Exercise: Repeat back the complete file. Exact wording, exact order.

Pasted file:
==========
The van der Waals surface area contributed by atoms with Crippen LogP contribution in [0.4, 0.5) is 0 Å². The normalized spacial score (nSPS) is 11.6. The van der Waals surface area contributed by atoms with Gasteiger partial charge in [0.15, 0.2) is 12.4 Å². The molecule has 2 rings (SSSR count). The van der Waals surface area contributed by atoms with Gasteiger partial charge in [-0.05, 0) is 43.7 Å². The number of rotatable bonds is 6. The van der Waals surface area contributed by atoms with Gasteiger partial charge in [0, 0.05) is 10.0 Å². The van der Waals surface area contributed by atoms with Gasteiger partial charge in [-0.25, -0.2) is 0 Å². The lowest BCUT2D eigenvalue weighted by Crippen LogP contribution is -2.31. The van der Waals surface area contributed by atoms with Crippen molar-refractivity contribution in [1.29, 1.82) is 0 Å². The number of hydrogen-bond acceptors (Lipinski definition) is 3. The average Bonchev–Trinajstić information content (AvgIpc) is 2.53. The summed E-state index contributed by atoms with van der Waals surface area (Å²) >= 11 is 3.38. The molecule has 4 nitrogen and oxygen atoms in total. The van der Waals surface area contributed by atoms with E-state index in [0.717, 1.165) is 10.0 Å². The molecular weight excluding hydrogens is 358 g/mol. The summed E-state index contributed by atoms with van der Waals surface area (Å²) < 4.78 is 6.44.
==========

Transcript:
The van der Waals surface area contributed by atoms with Crippen LogP contribution in [0.4, 0.5) is 0 Å². The normalized spacial score (nSPS) is 11.6. The van der Waals surface area contributed by atoms with Gasteiger partial charge in [0.15, 0.2) is 12.4 Å². The molecule has 2 rings (SSSR count). The van der Waals surface area contributed by atoms with Gasteiger partial charge in [-0.05, 0) is 43.7 Å². The number of rotatable bonds is 6. The van der Waals surface area contributed by atoms with Gasteiger partial charge in [0, 0.05) is 10.0 Å². The van der Waals surface area contributed by atoms with Gasteiger partial charge in [-0.25, -0.2) is 0 Å². The lowest BCUT2D eigenvalue weighted by Crippen LogP contribution is -2.31. The van der Waals surface area contributed by atoms with Crippen molar-refractivity contribution in [1.29, 1.82) is 0 Å². The number of hydrogen-bond acceptors (Lipinski definition) is 3. The average Bonchev–Trinajstić information content (AvgIpc) is 2.53. The summed E-state index contributed by atoms with van der Waals surface area (Å²) >= 11 is 3.38. The molecule has 4 nitrogen and oxygen atoms in total. The van der Waals surface area contributed by atoms with E-state index in [0.717, 1.165) is 10.0 Å². The molecular weight excluding hydrogens is 358 g/mol. The summed E-state index contributed by atoms with van der Waals surface area (Å²) < 4.78 is 6.44.